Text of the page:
2014 European Architectural History Network, Third International Meeting. Revolutionizing Familiar Terrain: The Cutting Edge Of Research In Classical Architecture And Town-Planning. “Residency Patterns and Urban Stability: a Theory and Strategy for Republican Rome” (6/21: Turin, Italy)

2013 Stanford University. “Social Differentiation and the Cityscape of Rome” (12/4: Palo Alto, CA)

2013 Ludwig-Maximilians-Universität München, Münchner Zentrum für Antike Welten, “Concord Unplanned: the case of Republican Rome” (10/21: Munich, Germany)

2013 Mass & Elite in Antiquity. 14th Unisa Classics Colloquium, University of South Africa. “Social Integration and Urban Stability in Residential Rome” (10/25: Pretoria, South Africa)

research overview

Lisa Mignone studies Roman social history, especially the ongoing and interactive relationship of historical events and the sites in which they occur. Because her area of expertise is the Roman Republic (C6-C1 BC), she draws her evidence from a wide range of sources, including history, literature, art history and archaeology. In her studies of the city of Rome, she combines urban theory with comparative evidence from other ancient cities including Pompeii, where she did field work.

research statement

Primary research interests:
~ Roman History
~ Ancient Historiography
~ Roman Religion
~ Roman Art and Archaeology
~ Urban History and Development

At present, Lisa Mignone's primary area of research is the social history of the Roman Republic.  She is especially interested in the relationship of place and historical events in the city of Rome.

Her first monograph, The Republican Aventine and Rome's Social Order (2016), reconstructs the social and urban history of Rome's Aventine Hill. Traditionally, this area of Rome has been associated with the rabble and the revolutionary proletariat. Mignone's book, on the other hand, reconstructs the residential history of the Aventine and shows the inappropriateness of reading any district of Rome, let alone the Aventine itself, as a "plebeian" area. The complexity of the pre-modern megalopolis must have been characterized by a significant degree of residential integration; thus the Aventine community would have resembled those found elsewhere within the city of Rome. In fact, the literary and archaeological evidence suggest that the societal cross-section of residents on the Aventine reflected Rome's residential patterns in microcosm.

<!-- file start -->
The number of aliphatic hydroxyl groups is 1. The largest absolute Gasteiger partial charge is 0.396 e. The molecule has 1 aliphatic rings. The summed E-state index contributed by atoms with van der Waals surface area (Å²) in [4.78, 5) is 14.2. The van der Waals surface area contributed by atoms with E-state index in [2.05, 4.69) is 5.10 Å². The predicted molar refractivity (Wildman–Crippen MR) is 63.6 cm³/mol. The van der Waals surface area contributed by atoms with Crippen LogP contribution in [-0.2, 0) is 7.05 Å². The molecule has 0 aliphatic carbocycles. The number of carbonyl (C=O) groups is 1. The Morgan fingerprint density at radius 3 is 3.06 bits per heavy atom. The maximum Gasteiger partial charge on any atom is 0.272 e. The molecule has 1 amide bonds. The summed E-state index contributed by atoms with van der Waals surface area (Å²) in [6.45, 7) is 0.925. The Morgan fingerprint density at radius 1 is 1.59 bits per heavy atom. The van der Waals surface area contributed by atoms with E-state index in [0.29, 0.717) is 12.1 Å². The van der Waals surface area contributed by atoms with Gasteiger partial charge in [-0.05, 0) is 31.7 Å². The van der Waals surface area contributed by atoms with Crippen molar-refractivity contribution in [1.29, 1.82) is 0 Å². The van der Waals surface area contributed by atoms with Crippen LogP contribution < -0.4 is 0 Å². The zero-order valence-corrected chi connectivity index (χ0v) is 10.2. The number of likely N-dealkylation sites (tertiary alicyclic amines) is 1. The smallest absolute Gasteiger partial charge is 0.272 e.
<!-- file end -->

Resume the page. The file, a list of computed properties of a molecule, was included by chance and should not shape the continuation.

Mignone's second major project reconsiders the significance of Roman cities' sacred boundaries, particularly Rome's augural landscape.  These have been published as a series of articles, rather than a monograph: see her articles in Historia and Classical Philology; a third article (on the topography of mythical deaths) is under review, and a fourth (an experiential approach to the pomerium) is in an advanced stage of preparation.

Mignone's second monograph, Rome's Juno: religious imperialism and self-preservationis currently under contract with University of Michigan Press.  This third major research project examines the way Romans worshiped the goddess Juno at Rome and the role of the goddess in religious imperialism. This study privileges historical, religious, archaeological (including epigraphic and numismatic) and art historical evidence to explore her cult practices rather than the role she played as a character in literary texts. An article related to this project is due to appear in N. Laubry, S. Milanezi, and C. Sotinel (edd.), Analyse topographique du fait religieux (forthcoming).

Mignone is also responsible, with Alessandra Capodiferro and Paola Quaranta, for the editing of a major volume on the archaeology of the Aventine hill: Studi e scavi sull' Aventino (2003-2015) (Quasar, forthcoming).  This volume represents the culmination of a long-term relationship Mignone has developed with the Soprintendenza Speciale per il Colosseo e l’Area archeologica centrale di Roma.  

Mignone has additional research projects on Roman urbanism, including one on the economic, demographic, urban, and social impact of the introduction of the Aqua Appia (Rome's first aqueduct).  Future work will consider the use of urban renovation as a mechanism for authoritarian control.